Eighteenth Sunday after Trinity 7.10.12 Mark 10.2-16

30 09 2012
Mark 10.2-16
Some Pharisees came, and to test him they asked, ‘Is it lawful for a man to divorce his wife?’ 3He answered them, ‘What did Moses command you?’ 4They said, ‘Moses allowed a man to write a certificate of dismissal and to divorce her.’ 5But Jesus said to them, ‘Because of your hardness of heart he wrote this commandment for you. 6But from the beginning of creation, “God made them male and female.” 7“For this reason a man shall leave his father and mother and be joined to his wife, 8and the two shall become one flesh.” So they are no longer two, but one flesh. 9Therefore what God has joined together, let no one separate.’10 Then in the house the disciples asked him again about this matter. 11He said to them, ‘Whoever divorces his wife and marries another commits adultery against her; 12and if she divorces her husband and marries another, she commits adultery.’13 People were bringing little children to him in order that he might touch them; and the disciples spoke sternly to them. 14But when Jesus saw this, he was indignant and said to them, ‘Let the little children come to me; do not stop them; for it is to such as these that the kingdom of God belongs. 15Truly I tell you, whoever does not receive the kingdom of God as a little child will never enter it.’ 16And he took them up in his arms, laid his hands on them, and blessed them.
Questions

1. Why did the Pharisees ask that question? What was their motive?

2. Why did the disciples repeat it later? What was their motive? What does the second answer add to the first?

3. Why would the disciples think it was appropriate to stop the children coming to Jesus?

4. What does it mean to ‘receive the kingdom of God as a little child’? How does that challenge us today?

Please let me know what you think of this new approach.

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4th Sunday of Lent 18.3.12. John 3.14-21

7 03 2012

Look and Live

This brief passage looks both backward and forwards. Backwards to Moses and forwards to the crucifixion. It speaks of  judgement and healing.  Most profoundly, it teaches us where to look.

John 3.14-21

‘And just as Moses lifted up the serpent in the wilderness, so must the Son of Man be lifted up, 15that whoever believes in him may have eternal life.

16 ‘For God so loved the world that he gave his only Son, so that everyone who believes in him may not perish but may have eternal life.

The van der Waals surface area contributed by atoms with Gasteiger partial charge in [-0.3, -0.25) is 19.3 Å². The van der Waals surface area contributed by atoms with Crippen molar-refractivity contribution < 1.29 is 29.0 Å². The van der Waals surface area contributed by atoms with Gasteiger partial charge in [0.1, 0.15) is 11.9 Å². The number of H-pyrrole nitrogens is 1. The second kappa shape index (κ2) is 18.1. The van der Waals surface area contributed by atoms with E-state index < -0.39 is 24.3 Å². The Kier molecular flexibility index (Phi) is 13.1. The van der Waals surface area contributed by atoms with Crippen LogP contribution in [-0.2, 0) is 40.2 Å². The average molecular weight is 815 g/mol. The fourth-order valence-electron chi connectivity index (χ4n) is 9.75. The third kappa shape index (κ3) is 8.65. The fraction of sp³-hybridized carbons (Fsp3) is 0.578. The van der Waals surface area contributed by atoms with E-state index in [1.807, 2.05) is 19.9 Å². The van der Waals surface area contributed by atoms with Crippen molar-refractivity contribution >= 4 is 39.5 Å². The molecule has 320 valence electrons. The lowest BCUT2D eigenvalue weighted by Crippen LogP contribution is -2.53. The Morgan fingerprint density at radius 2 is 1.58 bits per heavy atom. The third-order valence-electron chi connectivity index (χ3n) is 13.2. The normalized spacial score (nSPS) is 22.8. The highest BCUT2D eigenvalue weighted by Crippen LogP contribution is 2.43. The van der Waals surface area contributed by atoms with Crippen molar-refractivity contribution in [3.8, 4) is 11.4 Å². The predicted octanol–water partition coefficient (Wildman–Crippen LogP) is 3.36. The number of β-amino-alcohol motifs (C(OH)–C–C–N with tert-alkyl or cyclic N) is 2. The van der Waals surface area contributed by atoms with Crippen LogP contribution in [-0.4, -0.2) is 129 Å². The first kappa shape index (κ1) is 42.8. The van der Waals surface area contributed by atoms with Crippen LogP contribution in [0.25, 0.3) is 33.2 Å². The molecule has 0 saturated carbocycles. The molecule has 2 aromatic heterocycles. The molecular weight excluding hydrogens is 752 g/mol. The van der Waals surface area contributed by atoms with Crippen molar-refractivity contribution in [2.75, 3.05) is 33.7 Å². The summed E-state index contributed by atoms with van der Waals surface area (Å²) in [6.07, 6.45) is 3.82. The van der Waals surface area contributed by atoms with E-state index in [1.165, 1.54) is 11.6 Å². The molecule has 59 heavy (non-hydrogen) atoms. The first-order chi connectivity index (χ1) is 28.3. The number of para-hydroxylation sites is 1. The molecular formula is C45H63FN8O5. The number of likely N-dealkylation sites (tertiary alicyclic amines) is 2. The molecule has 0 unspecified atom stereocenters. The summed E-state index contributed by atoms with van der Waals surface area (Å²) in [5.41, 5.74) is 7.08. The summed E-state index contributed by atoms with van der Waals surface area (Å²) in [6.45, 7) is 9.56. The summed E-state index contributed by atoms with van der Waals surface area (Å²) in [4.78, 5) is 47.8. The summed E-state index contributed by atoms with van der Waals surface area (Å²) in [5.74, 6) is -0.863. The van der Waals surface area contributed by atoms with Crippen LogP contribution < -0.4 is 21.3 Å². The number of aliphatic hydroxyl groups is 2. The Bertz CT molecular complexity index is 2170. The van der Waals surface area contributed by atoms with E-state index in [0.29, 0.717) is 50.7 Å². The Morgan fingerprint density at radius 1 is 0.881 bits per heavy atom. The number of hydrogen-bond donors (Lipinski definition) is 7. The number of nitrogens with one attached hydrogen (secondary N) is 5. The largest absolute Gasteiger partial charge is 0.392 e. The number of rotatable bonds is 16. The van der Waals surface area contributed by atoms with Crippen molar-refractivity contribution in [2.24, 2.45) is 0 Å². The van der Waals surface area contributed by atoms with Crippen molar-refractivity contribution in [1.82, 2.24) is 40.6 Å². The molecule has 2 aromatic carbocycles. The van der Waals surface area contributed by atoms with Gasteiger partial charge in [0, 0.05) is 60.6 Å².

17 ‘Indeed, God did not send the Son into the world to condemn the world, but in order that the world might be saved through him. 18Those who believe in him are not condemned; but those who do not believe are condemned already, because they have not believed in the name of the only Son of God. 19And this is the judgement, that the light has come into the world, and people loved darkness rather than light because their deeds were evil. 20For all who do evil hate the light and do not come to the light, so that their deeds may not be exposed. 21But those who do what is true come to the light, so that it may be clearly seen that their deeds have been done in God.’

Reflections and Questions

‘Moses lifted up the serpent in the wilderness” v14.  The east window at All Saints Loughborough (where I was rector from1994-2006) has an image of this event in the lowest of the central lights, immediately under the crucifixion. In the Moses story (Numbers 21.4-9  see below) poisonous snakes lost their power when the people looked at the brass snake which Moses held high.

What loses its power when we look at the cross of Jesus?   

‘so’ v16. At first sight it reads as if John is saying that God loved the world so very much that…  . However, we might read this ‘so’ not as a word of intensity but as one of method. That is, as meaning, ‘this is the way God loved the world…’ 

What matters to you: the way God showed his love or the intensity of that love?  Can the two be distinguished?

‘this is the judgement, that light has come into the world’ v19  Judgement is literally crisis. It is also exposure, illumination and enlightenment.  This understanding goes back to the early verses of John and the faith that unquenchable light has come to the world, light that will reveal and judge, light that will also heal and save.

What sort of light is this?

‘those who do what is true’ v21  This lovely phrase gives the lie to the idea that the truth is a set of abstract propositions.  It suggests the idea of a line which is ‘true because straight’. This is truth as honesty and integrity.

How can you get the idea of ‘doing what is true’ across?

Vital Background Reading

Numbers 21.4-9

4 From Mount Hor they set out by the way to the Red Sea, to go around the land of Edom; but the people became impatient on the way. 5The people spoke against God and against Moses, ‘Why have you brought us up out of Egypt to die in the wilderness? For there is no food and no water, and we detest this miserable food.’ 6Then the Lord sent poisonous serpents among the people, and they bit the people, so that many Israelites died. 7The people came to Moses and said, ‘We have sinned by speaking against the Lord and against you; pray to the Lord to take away the serpents from us.’ So Moses prayed for the people. 8And the Lord said to Moses, ‘Make a poisonous serpent, and set it on a pole; and everyone who is bitten shall look at it and live.’ 9So Moses made a serpent of bronze, and put it upon a pole; and whenever a serpent bit someone, that person would look at the serpent of bronze and live.